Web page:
New Digs

Posted in News with tags , on September 13, 2010 by scottsplatter

In an effort to better consolidate my web presence I have created a new catch all blog

Architectural Scarecrows & The Ashes of Effigies : The Aberrant Laboratory of Scott E. Candey

I find that by having too many sites going I don’t post to any of them nearly as much as I want to. Determining what content goes where results in no content going anywhere. My hope is by creating this new site I’ll post more often and while it may be eclectic it will be me. All of the relevant posts from Exquisite Dystopia have already been migrated.

This site will have downloads and a full overview of my activities as well. I hope you’ll check it out

Writing vs. Music: Labels and Publishers

Posted in Rumination with tags , , , , , , , , , , , , , , , , on July 11, 2010 by scottsplatter

Since making writing a serious focus, I have tried to find parallels between small press publishers and underground record labels. Chances are if you’re reading this it’s because you found the site via my own music or because of something I released on Crionic Mind. I understand underground music and labels pretty well I think, so I keep hoping that familiarity will assist in finding a foothold in the publishing world.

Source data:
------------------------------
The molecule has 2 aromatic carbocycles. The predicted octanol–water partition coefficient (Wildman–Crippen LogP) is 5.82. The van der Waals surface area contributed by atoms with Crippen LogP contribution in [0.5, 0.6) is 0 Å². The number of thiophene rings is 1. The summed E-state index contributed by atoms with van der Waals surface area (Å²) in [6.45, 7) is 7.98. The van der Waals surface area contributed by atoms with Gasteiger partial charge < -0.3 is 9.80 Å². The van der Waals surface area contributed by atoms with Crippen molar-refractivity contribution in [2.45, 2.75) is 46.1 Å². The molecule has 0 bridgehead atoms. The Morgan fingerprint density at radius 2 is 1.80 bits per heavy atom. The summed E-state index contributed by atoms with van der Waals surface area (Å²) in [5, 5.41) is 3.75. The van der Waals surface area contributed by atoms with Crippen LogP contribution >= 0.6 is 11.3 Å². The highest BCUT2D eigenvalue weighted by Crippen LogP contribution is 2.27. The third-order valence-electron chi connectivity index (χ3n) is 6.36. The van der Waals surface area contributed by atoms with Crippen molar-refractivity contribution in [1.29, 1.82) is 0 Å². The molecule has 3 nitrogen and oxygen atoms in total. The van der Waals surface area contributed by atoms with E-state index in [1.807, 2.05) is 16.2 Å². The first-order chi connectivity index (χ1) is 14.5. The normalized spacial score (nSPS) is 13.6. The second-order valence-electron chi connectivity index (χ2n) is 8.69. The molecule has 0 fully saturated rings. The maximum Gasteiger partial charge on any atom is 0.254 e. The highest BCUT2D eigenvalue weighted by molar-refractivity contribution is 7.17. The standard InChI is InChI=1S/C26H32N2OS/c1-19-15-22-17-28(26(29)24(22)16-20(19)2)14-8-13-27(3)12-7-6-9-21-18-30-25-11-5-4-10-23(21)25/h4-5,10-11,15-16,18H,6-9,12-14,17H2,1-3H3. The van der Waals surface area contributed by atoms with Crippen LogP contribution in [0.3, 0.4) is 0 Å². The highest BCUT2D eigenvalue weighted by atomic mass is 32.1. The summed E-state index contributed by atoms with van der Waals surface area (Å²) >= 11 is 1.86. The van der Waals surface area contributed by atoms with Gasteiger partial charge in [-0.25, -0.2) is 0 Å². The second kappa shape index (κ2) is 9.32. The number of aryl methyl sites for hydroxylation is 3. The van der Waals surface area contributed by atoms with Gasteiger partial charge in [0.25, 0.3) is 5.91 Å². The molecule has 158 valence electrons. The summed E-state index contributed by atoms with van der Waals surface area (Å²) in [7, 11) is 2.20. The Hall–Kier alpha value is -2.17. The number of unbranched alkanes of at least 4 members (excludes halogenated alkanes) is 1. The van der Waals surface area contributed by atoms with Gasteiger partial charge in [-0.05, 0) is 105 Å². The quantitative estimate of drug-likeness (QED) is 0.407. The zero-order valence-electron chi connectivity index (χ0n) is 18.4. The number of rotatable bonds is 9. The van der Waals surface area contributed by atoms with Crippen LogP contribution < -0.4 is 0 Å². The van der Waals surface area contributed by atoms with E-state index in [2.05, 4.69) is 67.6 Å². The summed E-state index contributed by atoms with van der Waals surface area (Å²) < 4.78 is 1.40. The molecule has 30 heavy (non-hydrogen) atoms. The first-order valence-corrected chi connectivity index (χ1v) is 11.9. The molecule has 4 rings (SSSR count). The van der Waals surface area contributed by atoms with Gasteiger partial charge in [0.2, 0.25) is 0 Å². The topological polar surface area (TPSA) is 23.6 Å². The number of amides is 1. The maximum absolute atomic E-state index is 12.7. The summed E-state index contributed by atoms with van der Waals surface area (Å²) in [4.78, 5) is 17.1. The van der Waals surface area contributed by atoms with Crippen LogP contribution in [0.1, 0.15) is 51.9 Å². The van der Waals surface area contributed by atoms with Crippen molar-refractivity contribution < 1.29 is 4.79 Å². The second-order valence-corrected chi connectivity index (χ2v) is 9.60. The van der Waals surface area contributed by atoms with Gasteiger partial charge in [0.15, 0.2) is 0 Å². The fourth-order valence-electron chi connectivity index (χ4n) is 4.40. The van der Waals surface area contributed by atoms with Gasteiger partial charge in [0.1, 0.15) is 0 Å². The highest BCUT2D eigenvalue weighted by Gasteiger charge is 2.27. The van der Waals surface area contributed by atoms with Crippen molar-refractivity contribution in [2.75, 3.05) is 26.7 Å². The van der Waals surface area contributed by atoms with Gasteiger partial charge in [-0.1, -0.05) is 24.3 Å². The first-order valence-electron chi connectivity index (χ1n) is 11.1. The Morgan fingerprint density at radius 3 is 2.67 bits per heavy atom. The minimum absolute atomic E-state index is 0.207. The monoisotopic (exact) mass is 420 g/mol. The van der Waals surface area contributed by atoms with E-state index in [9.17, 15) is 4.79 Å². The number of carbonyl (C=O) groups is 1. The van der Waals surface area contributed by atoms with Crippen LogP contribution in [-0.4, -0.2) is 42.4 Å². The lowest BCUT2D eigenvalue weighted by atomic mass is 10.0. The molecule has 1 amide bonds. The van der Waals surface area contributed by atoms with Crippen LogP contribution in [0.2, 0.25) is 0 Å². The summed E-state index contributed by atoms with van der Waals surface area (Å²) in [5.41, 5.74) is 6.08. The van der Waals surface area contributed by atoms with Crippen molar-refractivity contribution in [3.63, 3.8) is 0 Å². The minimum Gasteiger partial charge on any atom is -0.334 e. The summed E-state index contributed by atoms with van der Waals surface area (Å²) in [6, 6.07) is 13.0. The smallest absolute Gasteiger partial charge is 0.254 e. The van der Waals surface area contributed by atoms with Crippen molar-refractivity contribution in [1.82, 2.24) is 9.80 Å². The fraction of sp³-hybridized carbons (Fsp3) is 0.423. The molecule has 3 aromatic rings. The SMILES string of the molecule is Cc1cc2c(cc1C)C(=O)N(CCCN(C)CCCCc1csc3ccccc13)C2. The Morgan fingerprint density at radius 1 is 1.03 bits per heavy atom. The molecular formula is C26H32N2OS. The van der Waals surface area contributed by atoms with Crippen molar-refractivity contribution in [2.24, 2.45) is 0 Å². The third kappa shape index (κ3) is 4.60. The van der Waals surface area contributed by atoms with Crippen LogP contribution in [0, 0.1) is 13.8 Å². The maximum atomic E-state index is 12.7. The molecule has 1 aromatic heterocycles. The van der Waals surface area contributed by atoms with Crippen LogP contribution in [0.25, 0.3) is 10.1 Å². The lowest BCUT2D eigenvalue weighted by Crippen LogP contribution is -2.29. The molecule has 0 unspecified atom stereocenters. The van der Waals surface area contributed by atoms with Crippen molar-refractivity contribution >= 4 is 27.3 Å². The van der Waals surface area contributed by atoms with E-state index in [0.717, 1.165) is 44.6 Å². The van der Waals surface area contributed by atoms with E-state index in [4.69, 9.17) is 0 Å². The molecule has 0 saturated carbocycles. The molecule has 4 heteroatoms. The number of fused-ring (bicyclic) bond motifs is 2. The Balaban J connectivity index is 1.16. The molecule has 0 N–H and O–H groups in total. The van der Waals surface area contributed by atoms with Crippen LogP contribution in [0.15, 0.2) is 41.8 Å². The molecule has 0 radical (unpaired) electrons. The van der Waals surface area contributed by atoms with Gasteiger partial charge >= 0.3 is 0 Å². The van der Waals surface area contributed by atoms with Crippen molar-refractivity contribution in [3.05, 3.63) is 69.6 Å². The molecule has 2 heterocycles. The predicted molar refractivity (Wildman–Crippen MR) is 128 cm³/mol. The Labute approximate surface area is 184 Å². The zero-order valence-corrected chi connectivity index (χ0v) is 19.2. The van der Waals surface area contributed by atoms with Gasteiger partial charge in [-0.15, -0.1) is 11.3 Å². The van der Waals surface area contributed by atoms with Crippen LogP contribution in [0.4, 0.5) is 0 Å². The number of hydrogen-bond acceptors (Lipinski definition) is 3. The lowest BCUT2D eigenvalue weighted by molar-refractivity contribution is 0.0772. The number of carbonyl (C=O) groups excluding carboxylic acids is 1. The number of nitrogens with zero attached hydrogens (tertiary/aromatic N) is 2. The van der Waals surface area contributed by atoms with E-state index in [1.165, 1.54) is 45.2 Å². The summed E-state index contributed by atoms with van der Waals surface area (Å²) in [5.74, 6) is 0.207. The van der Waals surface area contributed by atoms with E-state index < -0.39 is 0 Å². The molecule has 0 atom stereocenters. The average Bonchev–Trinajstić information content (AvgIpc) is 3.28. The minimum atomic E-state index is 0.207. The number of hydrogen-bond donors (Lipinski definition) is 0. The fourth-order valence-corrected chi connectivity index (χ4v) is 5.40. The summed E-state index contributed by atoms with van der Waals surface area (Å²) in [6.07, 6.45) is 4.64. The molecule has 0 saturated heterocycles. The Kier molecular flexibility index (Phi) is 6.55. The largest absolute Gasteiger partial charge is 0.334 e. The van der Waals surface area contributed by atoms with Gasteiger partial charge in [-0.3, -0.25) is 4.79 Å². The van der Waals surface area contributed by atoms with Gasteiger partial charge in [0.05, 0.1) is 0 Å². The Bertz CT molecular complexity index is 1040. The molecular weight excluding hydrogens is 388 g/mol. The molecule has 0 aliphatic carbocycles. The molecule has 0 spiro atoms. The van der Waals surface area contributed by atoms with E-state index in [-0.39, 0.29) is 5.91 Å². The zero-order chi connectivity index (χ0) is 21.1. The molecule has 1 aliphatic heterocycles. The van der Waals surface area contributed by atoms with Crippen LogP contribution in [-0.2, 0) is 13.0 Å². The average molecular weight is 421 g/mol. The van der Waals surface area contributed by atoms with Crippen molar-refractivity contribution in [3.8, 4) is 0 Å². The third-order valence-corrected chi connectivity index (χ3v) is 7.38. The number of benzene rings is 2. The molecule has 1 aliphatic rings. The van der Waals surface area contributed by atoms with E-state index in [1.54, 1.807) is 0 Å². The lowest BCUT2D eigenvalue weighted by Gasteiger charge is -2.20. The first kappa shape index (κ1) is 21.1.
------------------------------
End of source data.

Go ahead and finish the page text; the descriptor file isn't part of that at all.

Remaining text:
There are similarities in the spirit of both worlds, but the machinations really are pretty different. This will be the first of a couple posts looking at those differences. The more I look into it the greater the differences become.  The soul of the participants share common ground but the approach and relationships are unique.

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Underground music for this discussion refers to experimental music, dark ambient, lesser known metal, punk, industrial etc. Music that is released by small labels that operate out of the corner of the labels owners house. Limited edition releases that end up somewhere near the high/low mark of 1,000 copies,  There are publishing companies that fit this description as well, good ones.

Underground music functions more or less on a barter economy. Labels and distributors trade merchandise more often than not rather than buying from each other at wholesale rates. This allows each to diversify their mail orders while being able to put any real money into releasing new product. Bands or projects are usually paid in product that they can then sell. There are exceptions, but much of the music is obscure enough, and the pressings small enough, that a royalty arrangement is essentially agreeing to do it for free.

If you aren’t familiar with my music and found this through a tag search, there is a discography in the side bar. I never signed a contract, never received a check for any of it. I received product. This worked for me because with running the label I was able to convert my releases into other releases and build a nice mail order catalog (that I will get online again at some point). The bands I did releases for –  I would take care of the artwork and mastering if they wanted, but I paid them in product. No one even raised the issue of money because we all knew how it worked.